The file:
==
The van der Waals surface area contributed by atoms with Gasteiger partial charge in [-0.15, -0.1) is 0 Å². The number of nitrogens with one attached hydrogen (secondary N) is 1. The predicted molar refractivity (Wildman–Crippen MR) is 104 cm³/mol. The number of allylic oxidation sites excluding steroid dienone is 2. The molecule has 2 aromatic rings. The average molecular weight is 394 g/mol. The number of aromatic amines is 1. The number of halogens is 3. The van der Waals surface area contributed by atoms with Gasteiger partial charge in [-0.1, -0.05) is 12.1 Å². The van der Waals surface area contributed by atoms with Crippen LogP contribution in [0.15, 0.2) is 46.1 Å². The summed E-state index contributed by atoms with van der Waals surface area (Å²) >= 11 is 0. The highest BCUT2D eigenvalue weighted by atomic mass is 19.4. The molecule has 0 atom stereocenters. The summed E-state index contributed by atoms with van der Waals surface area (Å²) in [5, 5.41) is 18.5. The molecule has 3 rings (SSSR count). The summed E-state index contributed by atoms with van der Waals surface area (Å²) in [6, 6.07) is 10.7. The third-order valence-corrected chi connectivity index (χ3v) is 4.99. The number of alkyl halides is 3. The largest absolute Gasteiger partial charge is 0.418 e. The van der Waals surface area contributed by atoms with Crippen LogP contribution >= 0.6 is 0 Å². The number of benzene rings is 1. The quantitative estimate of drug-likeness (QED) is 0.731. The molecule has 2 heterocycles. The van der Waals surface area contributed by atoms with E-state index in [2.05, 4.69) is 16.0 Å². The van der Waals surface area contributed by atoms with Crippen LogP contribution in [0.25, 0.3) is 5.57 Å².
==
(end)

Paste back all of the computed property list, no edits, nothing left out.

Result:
The van der Waals surface area contributed by atoms with Gasteiger partial charge in [-0.15, -0.1) is 0 Å². The number of nitrogens with one attached hydrogen (secondary N) is 1. The predicted molar refractivity (Wildman–Crippen MR) is 104 cm³/mol. The number of allylic oxidation sites excluding steroid dienone is 2. The molecule has 2 aromatic rings. The average molecular weight is 394 g/mol. The number of aromatic amines is 1. The number of halogens is 3. The van der Waals surface area contributed by atoms with Gasteiger partial charge in [-0.1, -0.05) is 12.1 Å². The van der Waals surface area contributed by atoms with Crippen LogP contribution in [0.15, 0.2) is 46.1 Å². The summed E-state index contributed by atoms with van der Waals surface area (Å²) >= 11 is 0. The highest BCUT2D eigenvalue weighted by atomic mass is 19.4. The molecule has 0 atom stereocenters. The summed E-state index contributed by atoms with van der Waals surface area (Å²) in [5, 5.41) is 18.5. The molecule has 3 rings (SSSR count). The summed E-state index contributed by atoms with van der Waals surface area (Å²) in [6, 6.07) is 10.7. The third-order valence-corrected chi connectivity index (χ3v) is 4.99. The number of alkyl halides is 3. The largest absolute Gasteiger partial charge is 0.418 e. The van der Waals surface area contributed by atoms with Crippen LogP contribution >= 0.6 is 0 Å². The number of benzene rings is 1. The quantitative estimate of drug-likeness (QED) is 0.731. The molecule has 2 heterocycles. The van der Waals surface area contributed by atoms with E-state index in [2.05, 4.69) is 16.0 Å². The van der Waals surface area contributed by atoms with Crippen LogP contribution in [0.25, 0.3) is 5.57 Å².